René Weber’s (2024, this issue) essay introduces Anthony G. Greenwald’s (2012) article, which posits that many major scientific discoveries and resolutions of debates have not been made through theoretical discussions but through the development and application of new methods. In introducing Greenwald’s article, Weber vividly shares his thoughts on the communication field’s overemphasis on theoretical contributions and the undervaluation of the importance of research methods. He also relates his experiences with publishing papers and faculty recruitment in this context. By citing various studies, Weber ultimately suggests that communication researchers should reject both theory extremism and methodological-analytical arrogance, advocating for a method-theory synergy driven approach to scientific inquiry. This essay is valuable for its contemplation and reasoning on significant issues underlying research activities and the progress of communication studies, while many of us communication researchers are often buried in our studies.

Melanie Green (2024, this issue) introduces a hidden gem (Royzman & Rozin, 2006) that is highly relevant to the research of many media psychologists, especially those studying narratives, but is not well-known among them. Royzman and Rozin suggest defining sympathy as “an emotional state evoked by the misfortune of another” (Green, 2024) and introduce the concept of symhedonia (or sympathetic joy), which represents “feelings of happiness evoked by another’s good fortune,” (Green, 2024) a similar yet distinct emotion. As a media psychologist myself studying narratives, I was unaware of the concept of symhedonia. I have been preparing to submit a journal article on the emotional and cognitive responses to success stories of underdogs and their sharing on social media. The concept of symhedonia has been incredibly helpful in explaining the experience of joy in underdog stories. Thank you, Dr. Melanie Green, for this help! I hope that many other narrative researchers find Royzman and Rozin’s article and Green’s essay as helpful as I did.

Mary Beth Oliver and her colleagues (2024, this issue) introduce “No Sense of Place: The Impact of Electronic Media on Social Behavior” by media theorist Joshua Meyrowitz (1985), a book that examines how the dominant mediums of each era have influenced the social behaviors and culture of people of that time. Their essay well summarizes the key thoughts and arguments of Meyrowitz’s book, detailing how it has impacted their research group and how they have expanded upon Meyrowitz’s concepts and reasoning. As positive media psychologists who primarily study self-transcendent experiences through media, the authors of the essay pay special attention to the concept of social connectedness mentioned in the book as one of the consequences of consuming dominant mediums. They expand this concept into cognitive empathy and synchrony, introducing their research that extends these ideas. In particular, they present their research program, which applies these concepts to the recent changes in medium-related landscapes. Discussing the influence of Meyrowitz on positive media psychology, they also highlight the challenges and research opportunities for positive media psychology, making it a must-read.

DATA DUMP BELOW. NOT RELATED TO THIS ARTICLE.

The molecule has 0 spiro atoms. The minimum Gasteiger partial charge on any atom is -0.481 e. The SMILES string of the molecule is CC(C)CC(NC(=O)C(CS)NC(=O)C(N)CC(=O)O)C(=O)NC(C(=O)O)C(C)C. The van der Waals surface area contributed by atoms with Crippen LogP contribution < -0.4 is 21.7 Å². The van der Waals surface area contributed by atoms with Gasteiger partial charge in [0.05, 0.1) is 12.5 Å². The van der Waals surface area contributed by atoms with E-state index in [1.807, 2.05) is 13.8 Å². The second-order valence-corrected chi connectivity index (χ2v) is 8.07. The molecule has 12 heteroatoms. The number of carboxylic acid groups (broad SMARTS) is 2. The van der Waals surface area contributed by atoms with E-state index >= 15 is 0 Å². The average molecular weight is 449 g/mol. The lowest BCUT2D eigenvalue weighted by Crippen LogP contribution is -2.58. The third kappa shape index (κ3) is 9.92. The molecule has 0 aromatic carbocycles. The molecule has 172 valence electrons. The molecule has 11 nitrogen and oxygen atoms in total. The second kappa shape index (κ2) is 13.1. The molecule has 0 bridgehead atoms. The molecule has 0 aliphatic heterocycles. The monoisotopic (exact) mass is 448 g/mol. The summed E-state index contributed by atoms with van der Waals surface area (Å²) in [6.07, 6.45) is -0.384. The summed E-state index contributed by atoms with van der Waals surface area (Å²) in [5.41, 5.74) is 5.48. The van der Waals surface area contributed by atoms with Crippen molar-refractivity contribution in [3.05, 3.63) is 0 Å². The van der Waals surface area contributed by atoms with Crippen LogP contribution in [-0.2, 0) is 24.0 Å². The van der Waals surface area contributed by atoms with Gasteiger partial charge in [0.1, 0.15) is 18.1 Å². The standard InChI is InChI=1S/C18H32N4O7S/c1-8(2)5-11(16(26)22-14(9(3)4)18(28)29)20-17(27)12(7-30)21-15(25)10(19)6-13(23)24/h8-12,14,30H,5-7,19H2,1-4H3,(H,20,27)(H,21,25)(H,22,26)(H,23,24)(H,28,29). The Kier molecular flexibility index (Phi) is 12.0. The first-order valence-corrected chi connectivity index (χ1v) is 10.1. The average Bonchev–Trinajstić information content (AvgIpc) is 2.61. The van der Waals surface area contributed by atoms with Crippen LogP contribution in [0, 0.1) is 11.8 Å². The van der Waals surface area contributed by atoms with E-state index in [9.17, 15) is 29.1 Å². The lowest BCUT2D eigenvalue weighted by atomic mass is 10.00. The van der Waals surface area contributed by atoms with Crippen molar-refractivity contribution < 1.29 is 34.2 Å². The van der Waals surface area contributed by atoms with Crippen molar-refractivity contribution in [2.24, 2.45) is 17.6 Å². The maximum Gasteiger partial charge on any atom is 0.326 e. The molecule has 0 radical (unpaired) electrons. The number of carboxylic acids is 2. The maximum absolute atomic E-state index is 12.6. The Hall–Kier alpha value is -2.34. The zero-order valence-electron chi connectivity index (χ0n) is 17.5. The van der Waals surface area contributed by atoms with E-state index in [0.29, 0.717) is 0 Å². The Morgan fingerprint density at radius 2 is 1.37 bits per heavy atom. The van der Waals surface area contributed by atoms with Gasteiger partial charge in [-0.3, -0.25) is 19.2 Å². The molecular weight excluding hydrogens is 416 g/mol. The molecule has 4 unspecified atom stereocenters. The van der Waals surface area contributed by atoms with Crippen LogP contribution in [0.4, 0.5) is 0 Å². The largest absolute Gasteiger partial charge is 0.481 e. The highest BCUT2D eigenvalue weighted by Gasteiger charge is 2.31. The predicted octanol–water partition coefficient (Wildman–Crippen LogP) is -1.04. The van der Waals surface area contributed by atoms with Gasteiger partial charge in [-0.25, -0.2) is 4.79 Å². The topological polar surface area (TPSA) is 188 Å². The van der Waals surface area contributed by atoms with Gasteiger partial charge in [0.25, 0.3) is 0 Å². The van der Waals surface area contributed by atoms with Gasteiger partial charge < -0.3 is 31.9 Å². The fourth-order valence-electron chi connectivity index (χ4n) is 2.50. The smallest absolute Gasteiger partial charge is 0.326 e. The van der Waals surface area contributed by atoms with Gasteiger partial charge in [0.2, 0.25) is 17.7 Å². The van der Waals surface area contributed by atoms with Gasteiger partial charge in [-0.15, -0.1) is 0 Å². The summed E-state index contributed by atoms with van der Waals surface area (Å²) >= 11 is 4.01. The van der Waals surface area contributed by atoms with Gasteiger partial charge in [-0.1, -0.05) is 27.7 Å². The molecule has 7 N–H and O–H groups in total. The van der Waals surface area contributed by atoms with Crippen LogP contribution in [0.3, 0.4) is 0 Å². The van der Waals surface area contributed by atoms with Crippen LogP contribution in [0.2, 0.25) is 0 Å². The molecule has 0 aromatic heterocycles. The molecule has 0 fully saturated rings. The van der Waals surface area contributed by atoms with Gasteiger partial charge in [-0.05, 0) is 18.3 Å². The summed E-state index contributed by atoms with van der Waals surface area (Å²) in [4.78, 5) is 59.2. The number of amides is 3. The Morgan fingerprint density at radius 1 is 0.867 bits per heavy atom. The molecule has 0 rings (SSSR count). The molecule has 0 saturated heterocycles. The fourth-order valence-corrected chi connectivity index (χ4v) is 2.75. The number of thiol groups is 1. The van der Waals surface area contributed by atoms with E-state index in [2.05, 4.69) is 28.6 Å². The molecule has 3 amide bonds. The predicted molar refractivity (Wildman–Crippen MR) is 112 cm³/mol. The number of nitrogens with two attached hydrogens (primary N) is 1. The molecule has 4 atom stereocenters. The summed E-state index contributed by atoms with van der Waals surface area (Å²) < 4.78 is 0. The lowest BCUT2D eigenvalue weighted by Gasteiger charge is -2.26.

James E. Katz (2024, this issue) introduces an article that, while relatively well-known in various fields of social science, is hardly recognized within the media and communication academic community. The article in question is “That’s Interesting!: Towards a Phenomenolog y of Sociology and a Sociology of Phenomenology” by phenomenological sociologist Murray S. Davis (1971), who was once Katz’s teacher. Davis’ article presents a highly provocative argument: “A theorist is considered great, not because his theories are true, but because they are interesting” (Davis, 1971, p. 309). The author of the essay effectively summarizes and introduces the interesting aspects of Davis’s work: The first interesting aspect is Davis’ development of analytical frameworks and the generalized forms of interestingness to identify the characteristics of interesting theories (e.g., “a theory will be deemed interesting if it can show that seemingly disparate phenomena are in reality various manifestations of a single unifying (if hidden) factor”(Katz, 2024, this issue). Another interesting aspect of Davis’s work is his application of the theory of interestingness to explain three well-known theories: Karl Marx’s Das Kapital, Sigmund Freud’s psychoanalytic theory of the unconscious, and Marshall McLuhan’s Understanding Media. According to Davis, “[those theories] largely lack robust empirical support or accurate predictions” (Katz, 2024, this issue). However, these theories are primarily interesting, which makes “these theories continue to have enduring appeal for their intellectual prominence” (Katz, 2024, this issue).